Domestic violence cases can come with stigmas and stereotypes of what an abuser looks like. In a straight relationship, women are often viewed as more sympathetic or victims – even if they are actually the abuser. These stereotypes are even more harmful when LGBTQ victims come forward and ask for protection.
That’s right. We know well that domestic violence happens in same-sex relationships, too, and at higher rates than many people might expect. How high?
- 43.8% of lesbian women have experienced physical domestic violence (“rape, physical violence, and/or stalking”) by an intimate partner
- 61.1% of bisexual women have experienced domestic violence
- 26% of gay men have experienced domestic violence
- 37.3% of bisexual men have experienced domestic violence
- 47% of transgender people have experienced rape at some point in their lifetime, and 46% have experienced verbal harassment
Same-Sex Domestic Violence in North Carolina
These statistics are horrifying, but they hit especially hard when they happen nearby. Just last March, a Raleigh man was fatally stabbed in his home by his boyfriend. The abuser has since been arrested and charged with murder.
This is what can happen if domestic violence goes unreported, which is a prevalent issue in the LGBTQ community.
In one study, only one in four men in same-sex relationships were willing to call the police after experiencing serious violence. Sadly, North Carolina’s limits on protections for LGBTQ victims of domestic violence may be a factor in the small numbers of same-sex victims who are willing to come forward and take action against an abusive partner.
North Carolina Does Not Protect LGBTQ Relationships Like They Do Straight Relationships
In North Carolina, a straight victim can get a protective order against an abusive partner whether or not they live together. This is called a 50B order.
It prohibits the alleged abuser from owning a gun or contacting the victim through any means. Violating the 50B order will result in a misdemeanor charge and possible jail time.
LGBTQ victims cannot get a 50B order unless they are living with their partner. Instead, they can get a 50C, or a “Civil No-Contact Order.”
The 50C was created for victims of violence who do not have a “personal relationship” with the alleged abuser. A 50C order does not prohibit the abuser from having guns, however, and can’t send an abuser to jail for violating the order.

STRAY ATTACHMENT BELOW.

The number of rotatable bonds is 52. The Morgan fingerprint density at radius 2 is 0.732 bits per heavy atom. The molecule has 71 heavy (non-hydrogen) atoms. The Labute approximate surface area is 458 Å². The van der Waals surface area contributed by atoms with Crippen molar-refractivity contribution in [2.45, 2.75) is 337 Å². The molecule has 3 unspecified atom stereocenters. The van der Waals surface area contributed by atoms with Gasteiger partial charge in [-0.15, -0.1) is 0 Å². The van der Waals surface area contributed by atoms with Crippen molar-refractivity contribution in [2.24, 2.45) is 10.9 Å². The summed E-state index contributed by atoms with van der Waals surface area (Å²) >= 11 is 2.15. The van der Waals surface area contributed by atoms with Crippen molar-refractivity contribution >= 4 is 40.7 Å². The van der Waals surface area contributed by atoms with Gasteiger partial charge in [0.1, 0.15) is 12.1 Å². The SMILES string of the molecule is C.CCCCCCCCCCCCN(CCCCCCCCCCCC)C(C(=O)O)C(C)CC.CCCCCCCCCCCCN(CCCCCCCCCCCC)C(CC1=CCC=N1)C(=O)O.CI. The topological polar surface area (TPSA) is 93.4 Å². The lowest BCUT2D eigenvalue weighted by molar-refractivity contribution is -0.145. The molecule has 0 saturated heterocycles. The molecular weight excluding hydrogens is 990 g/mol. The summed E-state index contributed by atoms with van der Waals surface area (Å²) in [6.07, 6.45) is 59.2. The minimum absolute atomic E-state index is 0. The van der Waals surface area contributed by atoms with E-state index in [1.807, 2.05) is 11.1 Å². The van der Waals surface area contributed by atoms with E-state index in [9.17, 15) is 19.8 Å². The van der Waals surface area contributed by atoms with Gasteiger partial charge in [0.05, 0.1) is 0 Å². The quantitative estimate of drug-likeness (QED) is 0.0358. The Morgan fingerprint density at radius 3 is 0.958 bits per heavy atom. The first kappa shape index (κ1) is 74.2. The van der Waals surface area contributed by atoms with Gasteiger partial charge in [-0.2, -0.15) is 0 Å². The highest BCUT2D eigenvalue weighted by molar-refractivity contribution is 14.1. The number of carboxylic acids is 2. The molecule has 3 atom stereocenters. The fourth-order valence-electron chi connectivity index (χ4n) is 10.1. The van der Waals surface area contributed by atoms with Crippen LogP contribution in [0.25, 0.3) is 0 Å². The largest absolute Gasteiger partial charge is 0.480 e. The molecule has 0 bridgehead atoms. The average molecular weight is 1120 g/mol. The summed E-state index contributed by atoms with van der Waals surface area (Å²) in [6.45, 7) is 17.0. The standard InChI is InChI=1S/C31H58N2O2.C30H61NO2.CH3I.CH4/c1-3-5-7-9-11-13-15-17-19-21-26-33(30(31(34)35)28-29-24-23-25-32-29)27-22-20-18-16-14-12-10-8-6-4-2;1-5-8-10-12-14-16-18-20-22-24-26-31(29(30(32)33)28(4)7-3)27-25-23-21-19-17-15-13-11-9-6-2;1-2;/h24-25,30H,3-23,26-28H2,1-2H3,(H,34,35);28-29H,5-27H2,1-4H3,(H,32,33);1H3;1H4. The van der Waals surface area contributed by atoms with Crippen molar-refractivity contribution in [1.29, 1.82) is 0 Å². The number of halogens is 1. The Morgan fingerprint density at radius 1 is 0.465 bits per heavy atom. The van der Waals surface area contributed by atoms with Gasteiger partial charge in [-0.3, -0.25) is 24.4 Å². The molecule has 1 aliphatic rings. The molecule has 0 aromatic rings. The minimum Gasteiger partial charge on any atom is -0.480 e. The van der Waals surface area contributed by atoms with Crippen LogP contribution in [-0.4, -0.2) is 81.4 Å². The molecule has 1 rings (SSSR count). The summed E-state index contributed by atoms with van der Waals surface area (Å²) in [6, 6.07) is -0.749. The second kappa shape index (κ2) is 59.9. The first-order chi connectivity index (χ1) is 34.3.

The unspoken message: North Carolina does not see an LGBTQ couple as a valid relationship. Given the history of our state’s treatment of LGBTQ people, this is not particularly surprising.
State Views on LGBTQ Relationships Could Be Evolving
LGBTQ relationships are as valid as straight relationships. Period. And they should be treated with the same protections as straight relationships.
This argument was recently made in front of the North Carolina Court of Appeals. The plaintiff, a lesbian woman, had tried multiple times to get a 50B order against an allegedly abusive partner. She was denied, even though the partner had access to guns. A judge who denied her request told her that if she had been in a relationship with a man, she would have easily gotten the 50B order.
There are judges throughout the state that will afford 50B orders to same-sex victims of violence, but a change in the law could make this the standard across the state.
Keep an eye out for the decision on this case. If North Carolina changes the definition of a “personal relationship” to include LGBTQ couples that don’t live together, judges can provide significantly more protection to victims who may otherwise be in harm’s way.
Don’t assume the state’s current views mean you will avoid charges, however. Even if North Carolina does not consider abuse or an attack a domestic matter, it is still possible to get hit with assault, battery, or a host of other charges. Be ready to defend yourself.